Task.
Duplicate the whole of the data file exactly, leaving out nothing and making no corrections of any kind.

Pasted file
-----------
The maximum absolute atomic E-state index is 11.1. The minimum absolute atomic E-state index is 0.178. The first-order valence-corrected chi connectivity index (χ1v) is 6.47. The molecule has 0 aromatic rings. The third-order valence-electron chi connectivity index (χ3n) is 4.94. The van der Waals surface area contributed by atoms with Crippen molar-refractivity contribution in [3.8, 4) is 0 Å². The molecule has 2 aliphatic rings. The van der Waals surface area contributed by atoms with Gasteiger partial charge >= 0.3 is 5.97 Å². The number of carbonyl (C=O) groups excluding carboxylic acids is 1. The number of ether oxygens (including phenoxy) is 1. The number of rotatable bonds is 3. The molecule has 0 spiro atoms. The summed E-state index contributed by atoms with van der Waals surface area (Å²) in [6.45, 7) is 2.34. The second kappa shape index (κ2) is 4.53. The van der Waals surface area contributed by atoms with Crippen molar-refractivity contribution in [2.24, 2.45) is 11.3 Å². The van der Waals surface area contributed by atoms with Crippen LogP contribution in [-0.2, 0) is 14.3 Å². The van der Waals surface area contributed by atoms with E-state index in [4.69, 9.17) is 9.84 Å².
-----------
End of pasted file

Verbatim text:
The maximum absolute atomic E-state index is 11.1. The minimum absolute atomic E-state index is 0.178. The first-order valence-corrected chi connectivity index (χ1v) is 6.47. The molecule has 0 aromatic rings. The third-order valence-electron chi connectivity index (χ3n) is 4.94. The van der Waals surface area contributed by atoms with Crippen molar-refractivity contribution in [3.8, 4) is 0 Å². The molecule has 2 aliphatic rings. The van der Waals surface area contributed by atoms with Gasteiger partial charge >= 0.3 is 5.97 Å². The number of carbonyl (C=O) groups excluding carboxylic acids is 1. The number of ether oxygens (including phenoxy) is 1. The number of rotatable bonds is 3. The molecule has 0 spiro atoms. The summed E-state index contributed by atoms with van der Waals surface area (Å²) in [6.45, 7) is 2.34. The second kappa shape index (κ2) is 4.53. The van der Waals surface area contributed by atoms with Crippen molar-refractivity contribution in [2.24, 2.45) is 11.3 Å². The van der Waals surface area contributed by atoms with Crippen LogP contribution in [-0.2, 0) is 14.3 Å². The van der Waals surface area contributed by atoms with E-state index in [4.69, 9.17) is 9.84 Å².